Illustrations by Christina Ung
Ramona Reed is standing on the street corner just outside a local thrift store, waiting to give her money away. She’s watched several people leave the shop with bags full of clothes and trinkets, but she hasn’t yet found what she’s looking for. Then she spots them — a young single mom with three small kids. Reed, a pretty petite blonde with sparkling blue eyes and ruby lips, approaches them and strikes up a conversation. She learns that they live in the poorest part of town and can barely make their mortgage payments. They have no car, no stove, no fridge — they simply can’t afford it.
Reed tells them her story — that she originally came from a poor family with 10 children, but now she’s married to a wealthy man and she wants to help others. She buys them a used car for $2,000 and a fridge and stove for $800 more. She has a lot of money, she tells them, and doesn’t need it all. She wants to help. “Money burns a hole in my pocket and I feel compelled to spend it or give it away to others,” says Reed, 53. “It makes me feel like I’m not a screw-up — I’m good for something after all.”
Ray Harper, Reed’s husband of six years, feels differently. (We’ve changed their names to protect their privacy.) He’s threatening to divorce Reed if she doesn’t change her ways. Harper comes from a wealthy family and is a successful businessman in the tech industry. He gives his wife a $6,000-a-month allowance, intending the money to be spent on entertaining his friends and family, or buying art and decorative pieces for their high-end townhouse. When he found out that Reed was spending the money on perfect strangers, he got angry. He told her he couldn’t live with someone who wasn’t trustworthy. He wrote her a cheque for $50,000, put all her clothes and personal belongings in storage and told her to go away — and stay away — until she’d gotten herself “fixed.” “I’m determined to save my marriage,” says Reed. “I’ll do anything to change my ways so that I can be wise with money.”
Reed is one of several people I met last fall at a workshop for people with severe money disorders in Nashville, Tenn., called Onsite. You can think of it as a kind of money rehab clinic. During five days of group therapy the participants examine a slew of unhealthy, self-destructive behaviours. The workshop was eye-opening. I learned that although full-fledged debilitating money disorders such as hoarding, workaholism and compulsive shopping aren’t the norm (it’s estimated that only 5% of adults have one), such disorders often have their roots in common emotions and thought patterns.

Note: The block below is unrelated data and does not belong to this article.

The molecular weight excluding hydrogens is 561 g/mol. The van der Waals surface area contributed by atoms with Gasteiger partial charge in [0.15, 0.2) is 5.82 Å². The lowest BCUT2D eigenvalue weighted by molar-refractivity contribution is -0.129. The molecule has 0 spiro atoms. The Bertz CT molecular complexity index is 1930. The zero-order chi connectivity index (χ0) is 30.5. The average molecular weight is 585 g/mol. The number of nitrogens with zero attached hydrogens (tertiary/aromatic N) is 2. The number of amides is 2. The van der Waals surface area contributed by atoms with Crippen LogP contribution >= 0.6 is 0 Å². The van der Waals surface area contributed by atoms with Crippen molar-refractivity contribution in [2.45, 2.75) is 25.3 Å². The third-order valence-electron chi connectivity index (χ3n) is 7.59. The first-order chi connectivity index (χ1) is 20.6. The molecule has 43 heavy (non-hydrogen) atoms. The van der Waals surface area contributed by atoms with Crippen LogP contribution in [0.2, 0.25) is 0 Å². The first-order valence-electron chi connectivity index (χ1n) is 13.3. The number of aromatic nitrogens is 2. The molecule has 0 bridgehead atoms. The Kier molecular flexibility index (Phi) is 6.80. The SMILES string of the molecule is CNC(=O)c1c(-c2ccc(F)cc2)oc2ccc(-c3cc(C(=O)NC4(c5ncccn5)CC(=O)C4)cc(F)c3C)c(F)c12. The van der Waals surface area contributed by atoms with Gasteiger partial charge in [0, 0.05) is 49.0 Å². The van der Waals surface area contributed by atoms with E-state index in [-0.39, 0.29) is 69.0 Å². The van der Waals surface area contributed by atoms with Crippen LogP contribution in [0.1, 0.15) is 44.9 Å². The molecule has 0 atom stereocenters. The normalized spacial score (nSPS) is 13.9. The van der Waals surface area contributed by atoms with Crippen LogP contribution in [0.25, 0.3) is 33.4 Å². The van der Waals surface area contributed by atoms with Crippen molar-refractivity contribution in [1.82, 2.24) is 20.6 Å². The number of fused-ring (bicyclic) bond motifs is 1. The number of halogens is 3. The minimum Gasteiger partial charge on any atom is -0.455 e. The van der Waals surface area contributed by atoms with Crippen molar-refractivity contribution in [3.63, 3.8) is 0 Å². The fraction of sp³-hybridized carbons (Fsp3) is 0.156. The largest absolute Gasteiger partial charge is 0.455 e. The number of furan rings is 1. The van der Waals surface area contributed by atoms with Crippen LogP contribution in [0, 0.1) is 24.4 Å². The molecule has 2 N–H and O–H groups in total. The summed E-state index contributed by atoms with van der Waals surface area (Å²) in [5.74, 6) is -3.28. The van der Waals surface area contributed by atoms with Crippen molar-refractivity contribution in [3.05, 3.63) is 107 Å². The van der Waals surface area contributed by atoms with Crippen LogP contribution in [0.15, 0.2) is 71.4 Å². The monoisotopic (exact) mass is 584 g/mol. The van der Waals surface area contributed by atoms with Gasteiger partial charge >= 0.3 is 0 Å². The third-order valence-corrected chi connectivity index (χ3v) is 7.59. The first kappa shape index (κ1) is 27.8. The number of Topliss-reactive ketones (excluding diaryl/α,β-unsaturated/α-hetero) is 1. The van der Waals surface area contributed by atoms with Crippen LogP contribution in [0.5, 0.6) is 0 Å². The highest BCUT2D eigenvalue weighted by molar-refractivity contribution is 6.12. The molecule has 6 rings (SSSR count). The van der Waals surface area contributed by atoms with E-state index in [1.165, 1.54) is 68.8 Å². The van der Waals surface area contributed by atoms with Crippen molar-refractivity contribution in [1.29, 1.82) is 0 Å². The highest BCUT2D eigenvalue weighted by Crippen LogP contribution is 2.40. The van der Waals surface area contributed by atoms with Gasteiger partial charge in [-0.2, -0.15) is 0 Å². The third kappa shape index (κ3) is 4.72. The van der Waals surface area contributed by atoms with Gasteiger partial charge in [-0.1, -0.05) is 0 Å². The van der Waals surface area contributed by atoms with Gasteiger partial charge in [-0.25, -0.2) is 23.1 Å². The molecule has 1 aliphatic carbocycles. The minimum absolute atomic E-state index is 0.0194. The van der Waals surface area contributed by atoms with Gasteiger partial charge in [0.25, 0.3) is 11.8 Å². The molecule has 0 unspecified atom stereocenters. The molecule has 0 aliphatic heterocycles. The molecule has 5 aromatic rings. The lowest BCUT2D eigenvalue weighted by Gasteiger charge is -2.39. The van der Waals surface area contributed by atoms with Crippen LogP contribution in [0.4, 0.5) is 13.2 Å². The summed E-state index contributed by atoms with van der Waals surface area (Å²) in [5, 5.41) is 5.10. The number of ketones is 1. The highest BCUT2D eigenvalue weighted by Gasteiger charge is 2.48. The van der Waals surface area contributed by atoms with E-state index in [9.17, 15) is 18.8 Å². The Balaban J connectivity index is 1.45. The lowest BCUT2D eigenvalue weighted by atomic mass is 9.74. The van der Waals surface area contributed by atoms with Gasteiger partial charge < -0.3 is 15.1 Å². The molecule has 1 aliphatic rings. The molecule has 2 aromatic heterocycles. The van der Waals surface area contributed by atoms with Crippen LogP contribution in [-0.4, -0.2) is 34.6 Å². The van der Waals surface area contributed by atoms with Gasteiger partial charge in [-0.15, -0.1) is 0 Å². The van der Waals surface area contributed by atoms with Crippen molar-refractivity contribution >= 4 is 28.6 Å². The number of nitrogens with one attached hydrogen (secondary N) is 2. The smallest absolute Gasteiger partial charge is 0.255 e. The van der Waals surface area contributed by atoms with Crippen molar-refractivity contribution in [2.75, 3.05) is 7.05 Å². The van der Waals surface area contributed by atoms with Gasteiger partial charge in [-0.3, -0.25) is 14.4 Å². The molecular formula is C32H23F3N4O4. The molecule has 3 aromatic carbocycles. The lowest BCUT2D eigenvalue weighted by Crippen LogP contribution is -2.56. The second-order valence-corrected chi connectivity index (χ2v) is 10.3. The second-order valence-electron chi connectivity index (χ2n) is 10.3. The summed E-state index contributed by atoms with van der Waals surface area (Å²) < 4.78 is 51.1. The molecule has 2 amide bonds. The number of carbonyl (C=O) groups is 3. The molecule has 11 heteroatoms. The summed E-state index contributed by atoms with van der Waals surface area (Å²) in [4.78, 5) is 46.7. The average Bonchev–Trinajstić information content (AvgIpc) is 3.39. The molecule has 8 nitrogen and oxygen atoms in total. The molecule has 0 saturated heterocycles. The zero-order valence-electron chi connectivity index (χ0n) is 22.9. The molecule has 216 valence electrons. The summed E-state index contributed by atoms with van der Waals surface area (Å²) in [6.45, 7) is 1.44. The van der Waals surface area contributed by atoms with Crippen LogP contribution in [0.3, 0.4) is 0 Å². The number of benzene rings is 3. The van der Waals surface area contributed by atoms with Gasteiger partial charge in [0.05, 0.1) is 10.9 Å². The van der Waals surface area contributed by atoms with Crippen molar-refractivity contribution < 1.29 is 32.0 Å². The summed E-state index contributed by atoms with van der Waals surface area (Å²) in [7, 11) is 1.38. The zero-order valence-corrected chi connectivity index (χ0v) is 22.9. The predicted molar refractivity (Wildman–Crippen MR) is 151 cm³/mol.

In any of us, destructive unconscious thoughts and feelings can hinder our ability to make sound financial decisions. “The truth is, you’re only as sick as your secrets and people with money disorders keep a lot of secrets,” says Ted Klontz, a psychologist and life coach who, along with his son Brad (also a psychologist), runs the Onsite program. The Klontzs are also the authors of Mind Over Money, and Wired for Wealth, two ground-breaking books in the field of financial psychology. “When people come for help around money, it goes so much deeper than what is in their bank accounts,” says the elder Klontz. “It’s a window into unresolved family histories and generational patterns. It’s often unresolved traumatic childhood events that end up triggering money disorders.”
The Nashville workshop’s aim is to uncover those secrets and reveal how they encourage bad money habits. Such ingrained beliefs, or “money scripts” as the Klontzs call them, are powerful ideas that we form around money — what it is and what it can do for us. Typically, we form these beliefs in childhood and they drive all of our financial behaviours. A money script could be that ‘Money will make things better,’ which is associated with hoarding and workaholism, or ‘There will never be enough money,’ which is associated with underspending and miserliness.
We can show signs of more than one money disorder, in varying degrees, in varying situations, and at varying times in our lives. But the underlying scripts rarely change — at least not without conscious effort and hard work. If you want some insight into what may secretly motivate the ways you handle money, or you think someone you know may have a money disorder, read on for an in-depth look at the seven most common disorders. I’ll show you how to spot them, and just as importantly, what you can do to overcome the hidden disorders that may be holding you back from achieving the financial success you dream of.
The seven deadly money disorders:
Hoarding: When junk becomes treasure
Compulsive spending: Shop till you drop
Underspending: Living poor to die rich
Financial incompatibility: Secrets that destroy couples
Financial enabling: A make-believe money world
Workaholism: Selling your soul to the company
Financial incest: Abuse without physical scars